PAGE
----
‘Ottawa’ Updated: Ottawa to Get new 725-bed jail. But what will it Cost? And where will it Go?
The province announced Thursday that Ottawa will be getting a new 725-bed jail, but the minister responsible says she doesn’t know what it will cost, where it will go or when it will be built.
Marie-France Lalonde, minister of community safety and correctional services, said the province intends to build the bigger jail to increase capacity and reduce overcrowding. Lalonde also announced that a new 325-bed jail will be built in Thunder Bay, Ont.
The announcement followed the release of a damning report on segregation in the province by Howard Sapers, the former federal corrections investigator.
Sapers found that the use of segregation has become the “default response” for dealing with mentally ill, disabled or other challenging inmates in Ontario’s jails. He made 63 recommendations to reduce its use, including investments in infrastructure — although he didn’t directly recommend the building of a new jail in Ottawa.
Originally built in 1972, Ottawa’s jail has long been a magnet for criticism.
There have been multiple recommendations coming from both the jail’s independent community advisory board and a special task force looking at overcrowding within the jail — some of those recommendations called for improvements to the physical infrastructure. In the past, inmates would be routinely double or triple bunked in cells and prisoners often complained about mould in the air ducts, insect infestations and other unsanitary conditions. Rehabilitative programming in the jail has also been virtually non-existent.
Irene Mathias, spokeswoman for the prisoner family support group Mothers Offering Mutual Support and a member of the OCDC task force, said she would not be sad to see the old jail go.
“It’s an unhygienic, rotting wreck,” she said. “It’s old, it’s a patchwork. It’s narrow hallways and tiny little cells.”
However, Mathias said she is worried the amount of time it will take to build a new jail will derail momentum to improve conditions at the current site. With a provincial election on the horizon in 2018, she also wonders if plans will change if a new government is elected.
Mathias said expanding programming and health care are good things, but said she’s worried that adding beds will only lead to more people being incarcerated.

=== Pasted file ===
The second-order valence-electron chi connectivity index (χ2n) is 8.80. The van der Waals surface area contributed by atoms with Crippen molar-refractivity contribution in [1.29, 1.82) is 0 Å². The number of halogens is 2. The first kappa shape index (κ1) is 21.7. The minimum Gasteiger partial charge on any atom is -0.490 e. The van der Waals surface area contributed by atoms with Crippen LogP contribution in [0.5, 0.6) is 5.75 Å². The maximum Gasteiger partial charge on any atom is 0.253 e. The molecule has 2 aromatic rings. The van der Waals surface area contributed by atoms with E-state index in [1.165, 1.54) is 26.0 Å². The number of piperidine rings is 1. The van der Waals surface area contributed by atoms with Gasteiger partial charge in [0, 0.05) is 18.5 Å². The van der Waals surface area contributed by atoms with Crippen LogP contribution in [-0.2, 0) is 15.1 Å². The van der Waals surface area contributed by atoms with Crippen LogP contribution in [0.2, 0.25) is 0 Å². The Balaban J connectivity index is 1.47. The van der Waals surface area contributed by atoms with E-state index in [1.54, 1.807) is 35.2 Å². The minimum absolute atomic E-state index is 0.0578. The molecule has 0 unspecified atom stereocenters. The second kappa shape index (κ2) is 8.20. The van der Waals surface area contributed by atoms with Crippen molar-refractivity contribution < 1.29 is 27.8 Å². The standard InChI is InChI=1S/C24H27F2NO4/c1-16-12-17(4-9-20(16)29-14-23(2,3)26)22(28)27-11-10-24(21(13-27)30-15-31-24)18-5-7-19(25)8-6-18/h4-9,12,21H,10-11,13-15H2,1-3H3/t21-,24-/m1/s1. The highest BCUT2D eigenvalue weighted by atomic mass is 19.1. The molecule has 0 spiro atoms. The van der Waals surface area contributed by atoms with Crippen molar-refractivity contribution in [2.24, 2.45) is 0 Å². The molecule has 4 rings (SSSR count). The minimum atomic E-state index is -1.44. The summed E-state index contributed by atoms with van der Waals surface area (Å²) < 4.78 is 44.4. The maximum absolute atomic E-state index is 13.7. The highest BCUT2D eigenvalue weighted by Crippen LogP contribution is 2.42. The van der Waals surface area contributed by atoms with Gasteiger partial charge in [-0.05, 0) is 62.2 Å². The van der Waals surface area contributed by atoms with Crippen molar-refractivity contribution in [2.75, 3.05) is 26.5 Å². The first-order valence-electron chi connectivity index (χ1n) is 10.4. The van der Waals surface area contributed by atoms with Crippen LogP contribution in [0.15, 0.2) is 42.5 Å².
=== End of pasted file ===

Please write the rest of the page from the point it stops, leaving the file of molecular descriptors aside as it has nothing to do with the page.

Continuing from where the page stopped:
“Building bigger cages isn’t the answer,” she said.
Lalonde said the current infrastructure at the jail wasn’t conducive to the new approach being advocated by Sapers and others. She insisted the province isn’t looking to lock more people up, but to do a better job of treating them while they are there.
“There’s been several reports, including from the OCDC task force, that have identified the current infrastructure as a barrier to properly address the rehabilitation component of our inmates,” Lalonde told the Citizen on Thursday.
Lalonde said the OCDC has often been characterized as using a “warehousing approach” and that needs to change.
She said it was too early to provide a vision for what the new jail may look like except to say it would be a “multi-purpose institution environment.” The new jail would replace the 585-bed jail on Innes Road.
“What I want to do is look at other jurisdictions, and what other parts of the world have done, when it comes to modernizing our correctional system,” she said. “Definitely it has to be an environment that is more suitable for our mentally ill population.”
Ottawa Mayor Jim Watson said he “strongly supports the province’s decision to start from scratch and build a new multi-purpose holistic correction facility.”
But the mayor was in the dark about where a new jail would be located. The province has not approached the city about a location, he said.